Testing, Testing

A project log for OpenTransat

Building an Autonomous Sailboat That Pursues to Cross the Atlantic Ocean

Andy OsuskyAndy Osusky 10/05/2017 at 11:030 Comments

Every single component of the boat is thoroughly tested before implemented in the design. Here I will talk about the most important recent results.

PID Controller Testing

PID controller is a computer algorithm that takes into account immediate compass and position changes while steering, so the boat keeps its heading in a straight line.

Stability at high speeds would be difficult to test with a sailboat as the winds in the middle of the ocean can be much stronger. Therefore, a hobby RC boat has been converted to autonomous boat to fine-tune the PID controller working at high speeds.

Servo Testing

The most common issue in the previous transatlantic attempts is rudder failure. If we expect a rudder moving every 3 seconds for a duration of 6 months, this makes over 2.5 million cycles! That's more than any servo manufacturer can guarantee (besides some very special and expensive products for medical applications).

I have been testing a cheap worm drive sold as JGY-2838 connected to a magnetic encoder EMS22A as seen in the video below.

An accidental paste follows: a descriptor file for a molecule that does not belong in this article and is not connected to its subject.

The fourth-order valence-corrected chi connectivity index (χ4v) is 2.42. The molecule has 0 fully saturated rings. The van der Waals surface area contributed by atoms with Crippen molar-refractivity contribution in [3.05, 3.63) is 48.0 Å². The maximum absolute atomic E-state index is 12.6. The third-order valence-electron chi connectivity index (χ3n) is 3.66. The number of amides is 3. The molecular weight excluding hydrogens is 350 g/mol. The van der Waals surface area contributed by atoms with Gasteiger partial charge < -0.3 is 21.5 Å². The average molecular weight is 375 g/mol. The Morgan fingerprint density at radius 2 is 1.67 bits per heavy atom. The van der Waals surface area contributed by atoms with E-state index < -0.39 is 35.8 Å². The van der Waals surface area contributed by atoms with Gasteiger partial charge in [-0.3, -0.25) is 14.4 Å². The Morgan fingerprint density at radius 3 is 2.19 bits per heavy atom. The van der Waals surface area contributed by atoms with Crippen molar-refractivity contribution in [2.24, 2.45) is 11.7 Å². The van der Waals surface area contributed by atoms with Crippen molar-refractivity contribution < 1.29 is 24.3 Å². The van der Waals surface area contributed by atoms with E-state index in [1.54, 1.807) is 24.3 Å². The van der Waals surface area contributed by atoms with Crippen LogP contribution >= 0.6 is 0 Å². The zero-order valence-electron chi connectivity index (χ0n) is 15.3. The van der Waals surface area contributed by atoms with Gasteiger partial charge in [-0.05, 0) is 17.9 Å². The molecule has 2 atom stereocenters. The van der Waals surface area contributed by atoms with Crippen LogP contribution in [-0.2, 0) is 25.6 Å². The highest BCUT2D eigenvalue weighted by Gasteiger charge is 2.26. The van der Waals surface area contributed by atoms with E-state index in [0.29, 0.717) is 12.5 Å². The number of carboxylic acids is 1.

It's loaded with weight to simulate water resistance. The motor made over 3 million cycles under decent load until it failed. You can see in the picture that the worm gear is completely worn off.

It's not bad – it means about 7-9 months of continuous operation in the ocean which is more than the expected time frame (less than 3 months). There are two ways to improve it even further without much additional work:

  1. Add extra lubricant into the gearbox. Experts say that the worm won't wear off as long as it's properly lubricated. It starts to wear off very quickly after the lubrication fails.
  2. Steer less frequently. If the boat corrects its heading every 5-10 seconds on average, it can function for over an year or two.

The motor will be controlled by a separate Arduino-like PCB connected to the encoder:

Source code:

Hatch Testing

The hatch can be opened in order to access the electronics and it has to be perfectly watertight. The hatch in the picture is from a yacht shop and has been mounted on acrylic “aquarium” for testing. It was left underwater for 7 days and there was not a single drop of water inside the aquarium.

To compensate the air pressure inside the hull (remember that the air expands during hot days and contracts when it cools down at night), a Gore membrane vent has been fitted on the hatch. The Gore vent is a little magic that allows air to pass through the membrane, but it doesn't let any water in. Again, it has been tested underwater for a week.